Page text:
When it comes to Windows, Huawei means business. That's how we've ended up with three new MateBook models replacing the solitary hybrid we got last year.
This, the MateBook D, is the biggest of the lot. It's a 15-incher, meant to replace your desktop PC but still be luggable enough to take on the move.
It's got power, it's got good looks, it's got connectivity. It should be an easy win.
After the briefest of hands-on sessions ahead of the official launch, though, I'm not convinced. Here's why.
HUAWEI MATEBOOK D DESIGN & BUILD
Unlike Huawei's other Windows-powered portables, the MateBook D doesn't have a rose gold colour option. Instead, you get the choice of space gray, champagne gold, and aurora blue. Just in case you thought it was trying too hard to ape Apple's MacBook range.
The minimal styling does look a little Apple-esque, though. At 1.9kg it's not exactly a heavyweight, but you probably won't want to lug it around with you everywhere. It's more of a desktop machine, with the power and screen size to match.
There's room at the sides for three USB ports, a 3.5mm headphone port, and an HDMI video output, so you shouldn't be short of places to plug in your peripherals. No memory card reader seems like a missed trick, though.
Turning the power button into a fingerprint reader is a great touch, though. It lets you use Windows Hello to bypass the lock screen, getting you to the desktop that little bit quicker.
HUAWEI MATEBOOK D SCREEN & SOUND
The 15.6in display isn't going to rock your socks off, but it looks decent enough for a mid-range machine. The 1920x1080 resolution is the least I'd expect to see, and while it's good enough for working on two things side-by-side, it won't let you appreciate all the detail when you're editing photos.
Brightness is a fairly low 250nits, so I'm not sure how well it'll show up under direct sunlight, and the panel only covers a disappointing 45% of the NTSC colour gamut. Things looked alright up close, but there's much less colour variance here than you'll find in a superior screen.
At least viewing angles were spot on, with plenty of tilt in the screen and 178° of clear view.
I didn't get a proper chance to test out the stereo speakers, but they were cetainly loud enough to fill the room with sound. That's because they were developed together with Dolby, and they're officially recognised as a Dolby Atmos Sound System setup.
You won't get proper surround sound from 'em, but they have been tweaked and tuned to squeeze every bit of detail from the usually tiny drivers. It made a big difference in Mad Max, with dust and sand crunching under foot. Not normally what you'd expect from a set of laptop speakers.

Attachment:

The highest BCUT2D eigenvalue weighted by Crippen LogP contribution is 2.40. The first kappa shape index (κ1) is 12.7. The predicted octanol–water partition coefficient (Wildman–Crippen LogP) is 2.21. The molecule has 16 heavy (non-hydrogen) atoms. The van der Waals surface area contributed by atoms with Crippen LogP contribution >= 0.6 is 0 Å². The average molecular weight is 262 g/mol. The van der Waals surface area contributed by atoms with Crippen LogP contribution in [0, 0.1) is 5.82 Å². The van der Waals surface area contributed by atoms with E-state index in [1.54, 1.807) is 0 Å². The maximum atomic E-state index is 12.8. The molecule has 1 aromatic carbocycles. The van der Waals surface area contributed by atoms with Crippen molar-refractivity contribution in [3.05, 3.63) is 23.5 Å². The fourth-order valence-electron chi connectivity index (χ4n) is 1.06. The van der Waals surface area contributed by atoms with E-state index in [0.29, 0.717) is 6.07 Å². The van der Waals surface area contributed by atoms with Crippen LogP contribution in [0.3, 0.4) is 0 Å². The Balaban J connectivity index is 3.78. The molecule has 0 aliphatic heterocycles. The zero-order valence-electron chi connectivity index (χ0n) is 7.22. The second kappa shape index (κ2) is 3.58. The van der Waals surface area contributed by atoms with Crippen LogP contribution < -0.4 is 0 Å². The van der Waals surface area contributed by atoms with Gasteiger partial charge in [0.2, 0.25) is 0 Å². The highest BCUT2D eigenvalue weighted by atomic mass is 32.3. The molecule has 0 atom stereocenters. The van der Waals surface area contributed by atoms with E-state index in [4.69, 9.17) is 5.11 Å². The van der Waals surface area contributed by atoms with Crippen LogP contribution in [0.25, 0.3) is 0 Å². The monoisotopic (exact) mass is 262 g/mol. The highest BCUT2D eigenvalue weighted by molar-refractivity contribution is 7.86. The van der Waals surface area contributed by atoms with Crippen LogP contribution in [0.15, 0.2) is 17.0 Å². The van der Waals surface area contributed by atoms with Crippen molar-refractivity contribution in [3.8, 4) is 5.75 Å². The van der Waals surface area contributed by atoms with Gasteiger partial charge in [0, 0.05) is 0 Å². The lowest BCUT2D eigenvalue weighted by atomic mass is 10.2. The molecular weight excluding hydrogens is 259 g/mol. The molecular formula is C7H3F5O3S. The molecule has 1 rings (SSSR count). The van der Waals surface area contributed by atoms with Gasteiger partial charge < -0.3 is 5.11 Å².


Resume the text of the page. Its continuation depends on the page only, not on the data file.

Huawei MateBook D Performance & battery life
With a lot more space inside than the compact MateBook X, Huawei has managed to fit more powerful Intel processors and even find room for a dedciated graphics card.
You get to choose between a Core i5 or Core i7 CPU, but both are the full-fat variants, rather than a cut-down, energy-efficient chip meant for smaller machines. Both have more than enough power for any basic desktop task, and Windows felt perfectly smooth and stutter-free when I tried it.
Both use Intel HD 620 graphics by default, but you can make the jump to Nvidia's GeForce 940MX if you need some extra graphical grunt.
It's a shame Huawei has stuck with a generation-old GPU, though. Finding room in the budget for a GeForce 1050 would have made the MateBook D a lot more attractive to gamers looking for something powerful, but subtle.
There are plenty of options for memory and storage, with 4, 8 and 16GB of RAM, 128GB and 256GB SSDs, or combinations with 500GB or 1TB hard disk drives thrown in for extra capacity.
Huawei expects to squeeze eight and a half hours of battery life from the MateBook D, if you stick to half brightness at least. That's pretty impressive for a 15in machine, if not quite up to MacBook standards, but we'll see how it fares in the real world when we get one into the office for a full review.
Huawei MateBook D Keyboard, touchpad & usability
I'll be honest: the MateBook D's keyboard was quite forgetable. It didn't make anywhere near as much of an impression as the improved Chiclet-style keys on the MateBook E, but on the flipside, that means there wasn't really anything to complain about, either.
Each full-size key has a decent amount of travel, I didn't find myself making any typos while I was using it, and all the keys are in the places you would expect them to be. There's no backlight, though, and I noticed some flex in the keyboard tray.
You should be able to work all day on one of these and not have your hands paralysed by cramp, but it won't feel like you're typing on a cloud, either.
The touchpad was equally innofensive. It recognises multi-touch gestures easily enough, and is a decent size to match the screen, but there's no clever tech going on behind the scenes - it's just another version of something we've seen hundreds of times before.
Huawei MateBook D Initial verdict
I'm not entirely convinced by the MateBook D. It's too big, and too generic, to really impress. A MacBook Pro is thinner, more powerful, and (I think) better looking.
The generation-old graphics card will also be a sticking point with gamers, no matter how much Huawei says it is concentrating on business users.
But who knows? Huawei could amaze us with a bargain price. It's going on sale in Europe for €999, which is pretty good given the hardware spec. We'll just have to wait until closer to launch to see how much one wil set you back in the UK.